The young lovers, mismatched pairings if ever there were two, were played by one perfect player, two mildly reasonable choices and one unfortunate choice. Jack Worthing, the false "Ernest," was played by Blake Hackler; his friend and anti-confidante Algernon Moncrieff was performed by Nick Dalton. As Ernest’s beloved Gwendolyn we were treated to the talents of Lauren Molina and as Jack’s young ward, Cecily Cardew, there was Melissa Bohon. Topping the list of appropriately conceived performances is Molina’s society bitch Gwendolyn. As she sits searching for the perfectly enticing hat, as she air-kisses Cecily, as she importunes a marriage proposal out of Ernest and an apology out of Jack, she is superb. In both solo or ensemble work, she is clearly in charge. A former Johanna in the revival of Sweeney Todd, it seems clear that this is a lady on the way up.

Her lover was enthusiastic and reasonably good at his music, but even so Hackler seemed just too young for Ernest, and even more so for Jack. (There are not two characters here, but one masquerading as another - see the show and have it explained by the plot rather than by me). His youthfulness was matched by his partner in crime, Dalton. Their two duets together sounded much better than the singing on the original cast recording, by the way. On the distaff side Bohon needs more time to develop her talent. Cecily is not an easy role. Supposedly a teenager, she is often played by older actresses (such as Dorothy Tutin in the classic film). Bohon’s previous credits clearly indicate a career at its early stages and while her comedy was decently played, her singing was definitely lacking.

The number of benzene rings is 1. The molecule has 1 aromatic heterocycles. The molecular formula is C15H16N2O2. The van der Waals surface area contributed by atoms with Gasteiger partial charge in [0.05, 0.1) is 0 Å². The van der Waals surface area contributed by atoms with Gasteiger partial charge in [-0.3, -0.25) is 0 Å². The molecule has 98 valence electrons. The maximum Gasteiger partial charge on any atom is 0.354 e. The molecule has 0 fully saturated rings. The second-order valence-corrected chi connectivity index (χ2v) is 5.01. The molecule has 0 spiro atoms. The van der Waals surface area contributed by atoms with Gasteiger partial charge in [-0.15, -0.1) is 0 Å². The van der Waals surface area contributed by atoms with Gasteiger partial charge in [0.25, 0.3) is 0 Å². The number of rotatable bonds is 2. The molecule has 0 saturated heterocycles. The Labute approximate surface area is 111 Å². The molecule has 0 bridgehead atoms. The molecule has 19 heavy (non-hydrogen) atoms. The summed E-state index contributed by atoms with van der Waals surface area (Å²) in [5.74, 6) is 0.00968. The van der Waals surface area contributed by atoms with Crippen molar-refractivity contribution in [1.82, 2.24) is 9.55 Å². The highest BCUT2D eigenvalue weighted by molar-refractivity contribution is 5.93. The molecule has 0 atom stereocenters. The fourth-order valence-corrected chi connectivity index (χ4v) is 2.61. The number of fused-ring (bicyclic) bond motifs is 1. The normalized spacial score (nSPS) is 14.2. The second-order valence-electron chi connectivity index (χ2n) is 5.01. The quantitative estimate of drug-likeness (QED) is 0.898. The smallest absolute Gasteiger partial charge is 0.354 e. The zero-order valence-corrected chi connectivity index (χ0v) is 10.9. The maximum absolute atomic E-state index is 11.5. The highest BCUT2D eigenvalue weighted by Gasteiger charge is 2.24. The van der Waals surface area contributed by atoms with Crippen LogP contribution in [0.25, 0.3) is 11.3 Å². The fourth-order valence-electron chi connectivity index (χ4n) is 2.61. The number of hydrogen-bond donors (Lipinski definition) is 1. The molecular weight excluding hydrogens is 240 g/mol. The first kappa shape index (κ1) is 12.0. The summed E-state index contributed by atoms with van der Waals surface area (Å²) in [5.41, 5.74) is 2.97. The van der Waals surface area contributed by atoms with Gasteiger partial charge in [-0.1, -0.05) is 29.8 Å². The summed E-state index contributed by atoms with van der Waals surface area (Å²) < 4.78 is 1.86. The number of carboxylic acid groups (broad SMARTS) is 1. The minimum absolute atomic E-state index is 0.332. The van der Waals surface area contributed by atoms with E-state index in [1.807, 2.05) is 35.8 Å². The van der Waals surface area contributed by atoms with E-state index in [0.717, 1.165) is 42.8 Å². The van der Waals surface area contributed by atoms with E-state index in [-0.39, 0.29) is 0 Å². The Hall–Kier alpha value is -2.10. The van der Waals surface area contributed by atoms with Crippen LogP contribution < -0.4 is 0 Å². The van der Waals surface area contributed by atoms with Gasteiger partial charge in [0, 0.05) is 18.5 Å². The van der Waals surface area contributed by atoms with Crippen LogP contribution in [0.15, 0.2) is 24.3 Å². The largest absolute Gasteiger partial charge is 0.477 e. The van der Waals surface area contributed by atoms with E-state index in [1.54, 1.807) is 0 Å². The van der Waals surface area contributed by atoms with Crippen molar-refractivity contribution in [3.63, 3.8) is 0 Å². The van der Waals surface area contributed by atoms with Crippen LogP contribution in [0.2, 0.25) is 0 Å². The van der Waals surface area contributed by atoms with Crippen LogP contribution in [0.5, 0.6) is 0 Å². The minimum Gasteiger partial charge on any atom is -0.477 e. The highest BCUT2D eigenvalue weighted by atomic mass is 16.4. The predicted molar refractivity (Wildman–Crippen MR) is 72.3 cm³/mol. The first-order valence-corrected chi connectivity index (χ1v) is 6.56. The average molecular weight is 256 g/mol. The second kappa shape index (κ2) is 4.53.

The supporting cast did their best. One of the flaws of this show was its addition of a chorus for the opening number, mostly men who never appear again. In this version, though, they help move the scenery. But once you start a show with a choral opening, the audience anticipates a second and possibly third use of those vocal resources and that never happens in this musical. It’s a problem that no one has solved yet; perhaps no one ever will.

Bill Stanley at the piano does wonderfully with the music, often supporting the difficult counterpoint sections (many of which do not appear on the recording). Croswell and Pockriss wrote the Broadway musical Tovarich, which opened three years later and won Tony Awards for its star Vivienne Leigh and a nomination for co-star Louise Troy. It ran twice as long as this show, still not a great record, even for its day. One of the true stars of the later show was George S. Irving, hence the tie-in for this season at Musicals Tonight.